The mine workers of New Castle, following the women, went on strike and started entering Transvaal in succeeding batches. Gandhi went to Newcastle to lead them. He stayed with hundreds of workers at the house of D. Lazarus, a middle-class Christian Tamilian. But Lazarus could not feed the hundreds of labourers, so the solution thought out was to take the labourers to the Transvaal and see them safely deposited in jail. The Transvaal border was 36 miles from Newcastle. Gandhi decided to march with them on foot. The strength of the workers was about two thousand. This Great March from Newcastle to the border town of Charlestown began in the early morning of October 28, 1913. Gandhi was arrested three times and released on bail. The march continued and he joined it each time after his release. Meanwhile, Hermann Kallenbach and Henry Polak took charge of the marchers. Gandhi had planned to take the marching labourers to Tolstoy Farm to stay for the time being if they were not arrested. On the morning of November 10, 1913, when the marchers reached Balfour, three special trains were ready at the station to take them and deport them to Natal. Gandhi was hauled up before the magistrate and prosecuted on the principal charge of inducing indentured labourers to leave the province of Natal. He was lodged in Volksrust jail. Kallenbach and Polak were also arrested.
The ‘blood and iron’ policy of the South African government stirred India deeply. Gokhale sent C.F. Andrews and W.W. Pearson to assist Gandhi. Lord Hardinge, the viceroy of India, courageously denounced the high-handed policies of the South African government. Negotiations began between Gandhi and the South African government under pressure from Delhi and London. Eventually, a commission was appointed and the Indians’ relief bill was passed, whereby the major points on which the satyagraha struggle had been waged were conceded. The £3 tax on the ex-indentured labourers was abolished; marriages performed according to Indian rites were legalized, and it was decided that a domicile certificate bearing the holder’s thumb-imprint was to be sufficient evidence of the right to enter South Africa.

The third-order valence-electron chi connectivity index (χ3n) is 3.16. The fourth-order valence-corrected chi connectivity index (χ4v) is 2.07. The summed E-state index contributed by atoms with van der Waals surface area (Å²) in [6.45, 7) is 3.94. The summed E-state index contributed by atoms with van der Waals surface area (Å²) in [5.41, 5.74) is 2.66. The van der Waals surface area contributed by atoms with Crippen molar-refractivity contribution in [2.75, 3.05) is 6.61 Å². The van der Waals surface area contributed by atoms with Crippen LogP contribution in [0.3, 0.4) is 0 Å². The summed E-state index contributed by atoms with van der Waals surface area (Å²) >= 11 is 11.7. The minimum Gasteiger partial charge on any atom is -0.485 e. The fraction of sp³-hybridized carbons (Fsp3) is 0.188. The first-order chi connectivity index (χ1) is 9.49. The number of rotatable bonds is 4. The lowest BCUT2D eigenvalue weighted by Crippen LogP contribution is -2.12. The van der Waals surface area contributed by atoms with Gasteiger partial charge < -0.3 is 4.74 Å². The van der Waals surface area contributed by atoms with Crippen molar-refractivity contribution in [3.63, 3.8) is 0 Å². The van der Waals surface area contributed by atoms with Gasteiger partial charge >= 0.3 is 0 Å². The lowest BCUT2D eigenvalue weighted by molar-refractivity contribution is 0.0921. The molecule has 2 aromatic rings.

Gandhi came to South Africa in 1893 as an unknown barrister. By the time he left he was a well-known public figure and political organizer. It was in South Africa that he developed his ideas of non-violence, practising them as a means of fighting racial discrimination by Europeans of Indians. This was his first large-scale and successful employment of non-violent civil disobedience. It is truly amazing how he mobilized Hindus, Muslims, Jews, Parsis and Christians, miners, plantation workers, women and traders to march with him to defy unjust laws, abandoning their homes, giving up jobs, facing starvation and physical violence and courting imprisonment without raising a finger against their opponents.
Gandhi presented the minister of the interior, Smuts, a pair of sandals he made in prison. Smuts wore them for many years “even though I may feel that I am not worthy to stand in the shoes of so great a man”. On July 18, 1914 Gandhi sailed for England on his return journey to India. He inspired Indians and Africans of later generations by his example.